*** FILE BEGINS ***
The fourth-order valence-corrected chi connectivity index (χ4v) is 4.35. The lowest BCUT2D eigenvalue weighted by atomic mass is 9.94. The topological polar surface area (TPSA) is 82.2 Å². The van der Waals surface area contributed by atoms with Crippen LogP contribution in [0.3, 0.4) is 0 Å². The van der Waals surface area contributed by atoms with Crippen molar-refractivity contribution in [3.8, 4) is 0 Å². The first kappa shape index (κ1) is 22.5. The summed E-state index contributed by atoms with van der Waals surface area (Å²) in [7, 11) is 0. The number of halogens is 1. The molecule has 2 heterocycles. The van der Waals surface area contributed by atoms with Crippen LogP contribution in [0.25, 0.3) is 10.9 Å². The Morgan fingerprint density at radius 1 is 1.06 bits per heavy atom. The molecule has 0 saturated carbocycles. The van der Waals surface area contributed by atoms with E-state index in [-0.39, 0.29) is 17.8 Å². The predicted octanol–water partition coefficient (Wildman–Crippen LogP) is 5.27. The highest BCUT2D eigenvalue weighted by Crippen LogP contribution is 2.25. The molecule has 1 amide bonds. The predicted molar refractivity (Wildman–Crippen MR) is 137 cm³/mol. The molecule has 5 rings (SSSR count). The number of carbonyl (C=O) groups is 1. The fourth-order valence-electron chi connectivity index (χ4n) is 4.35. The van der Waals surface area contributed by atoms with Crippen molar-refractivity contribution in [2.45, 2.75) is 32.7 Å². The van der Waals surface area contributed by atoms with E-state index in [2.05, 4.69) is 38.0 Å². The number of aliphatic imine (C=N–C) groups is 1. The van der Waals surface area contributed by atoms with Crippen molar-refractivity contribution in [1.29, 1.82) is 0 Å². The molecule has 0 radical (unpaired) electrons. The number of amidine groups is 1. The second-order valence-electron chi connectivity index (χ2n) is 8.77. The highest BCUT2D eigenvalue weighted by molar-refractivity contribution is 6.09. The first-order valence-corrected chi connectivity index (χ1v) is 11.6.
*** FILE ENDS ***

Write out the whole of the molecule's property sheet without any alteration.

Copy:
The fourth-order valence-corrected chi connectivity index (χ4v) is 4.35. The lowest BCUT2D eigenvalue weighted by atomic mass is 9.94. The topological polar surface area (TPSA) is 82.2 Å². The van der Waals surface area contributed by atoms with Crippen LogP contribution in [0.3, 0.4) is 0 Å². The van der Waals surface area contributed by atoms with Crippen molar-refractivity contribution in [3.8, 4) is 0 Å². The first kappa shape index (κ1) is 22.5. The summed E-state index contributed by atoms with van der Waals surface area (Å²) in [7, 11) is 0. The number of halogens is 1. The molecule has 2 heterocycles. The van der Waals surface area contributed by atoms with Crippen LogP contribution in [0.25, 0.3) is 10.9 Å². The Morgan fingerprint density at radius 1 is 1.06 bits per heavy atom. The molecule has 0 saturated carbocycles. The van der Waals surface area contributed by atoms with E-state index in [-0.39, 0.29) is 17.8 Å². The predicted octanol–water partition coefficient (Wildman–Crippen LogP) is 5.27. The highest BCUT2D eigenvalue weighted by Crippen LogP contribution is 2.25. The molecule has 1 amide bonds. The predicted molar refractivity (Wildman–Crippen MR) is 137 cm³/mol. The molecule has 5 rings (SSSR count). The number of carbonyl (C=O) groups is 1. The fourth-order valence-electron chi connectivity index (χ4n) is 4.35. The van der Waals surface area contributed by atoms with Crippen molar-refractivity contribution in [2.45, 2.75) is 32.7 Å². The van der Waals surface area contributed by atoms with E-state index in [2.05, 4.69) is 38.0 Å². The number of aliphatic imine (C=N–C) groups is 1. The van der Waals surface area contributed by atoms with Crippen molar-refractivity contribution in [1.29, 1.82) is 0 Å². The molecule has 0 radical (unpaired) electrons. The number of amidine groups is 1. The second-order valence-electron chi connectivity index (χ2n) is 8.77. The highest BCUT2D eigenvalue weighted by molar-refractivity contribution is 6.09. The first-order valence-corrected chi connectivity index (χ1v) is 11.6.